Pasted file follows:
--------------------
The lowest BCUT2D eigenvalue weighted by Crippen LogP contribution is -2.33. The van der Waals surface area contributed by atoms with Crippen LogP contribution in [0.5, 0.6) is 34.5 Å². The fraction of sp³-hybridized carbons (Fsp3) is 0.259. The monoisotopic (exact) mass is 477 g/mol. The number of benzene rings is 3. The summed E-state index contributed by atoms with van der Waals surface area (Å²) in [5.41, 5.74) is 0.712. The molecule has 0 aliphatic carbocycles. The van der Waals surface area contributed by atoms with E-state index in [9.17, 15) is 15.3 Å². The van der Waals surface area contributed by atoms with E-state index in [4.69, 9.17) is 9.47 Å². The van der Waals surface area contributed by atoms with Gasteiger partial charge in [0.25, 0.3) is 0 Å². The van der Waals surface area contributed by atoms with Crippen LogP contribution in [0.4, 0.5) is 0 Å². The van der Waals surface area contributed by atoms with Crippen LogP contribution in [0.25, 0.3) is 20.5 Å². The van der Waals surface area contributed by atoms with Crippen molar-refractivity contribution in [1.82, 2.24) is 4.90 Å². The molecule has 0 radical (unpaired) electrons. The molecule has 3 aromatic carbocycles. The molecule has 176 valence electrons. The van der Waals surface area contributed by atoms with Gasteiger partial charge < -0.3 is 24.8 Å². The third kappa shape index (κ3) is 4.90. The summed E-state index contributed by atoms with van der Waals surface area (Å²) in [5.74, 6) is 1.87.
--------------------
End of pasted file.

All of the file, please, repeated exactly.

The lowest BCUT2D eigenvalue weighted by Crippen LogP contribution is -2.33. The van der Waals surface area contributed by atoms with Crippen LogP contribution in [0.5, 0.6) is 34.5 Å². The fraction of sp³-hybridized carbons (Fsp3) is 0.259. The monoisotopic (exact) mass is 477 g/mol. The number of benzene rings is 3. The summed E-state index contributed by atoms with van der Waals surface area (Å²) in [5.41, 5.74) is 0.712. The molecule has 0 aliphatic carbocycles. The van der Waals surface area contributed by atoms with E-state index in [9.17, 15) is 15.3 Å². The van der Waals surface area contributed by atoms with E-state index in [4.69, 9.17) is 9.47 Å². The van der Waals surface area contributed by atoms with Gasteiger partial charge in [0.25, 0.3) is 0 Å². The van der Waals surface area contributed by atoms with Crippen LogP contribution in [0.4, 0.5) is 0 Å². The van der Waals surface area contributed by atoms with Crippen LogP contribution in [0.25, 0.3) is 20.5 Å². The van der Waals surface area contributed by atoms with Crippen molar-refractivity contribution in [1.82, 2.24) is 4.90 Å². The molecule has 0 radical (unpaired) electrons. The molecule has 3 aromatic carbocycles. The molecule has 176 valence electrons. The van der Waals surface area contributed by atoms with Gasteiger partial charge < -0.3 is 24.8 Å². The third kappa shape index (κ3) is 4.90. The summed E-state index contributed by atoms with van der Waals surface area (Å²) in [5.74, 6) is 1.87.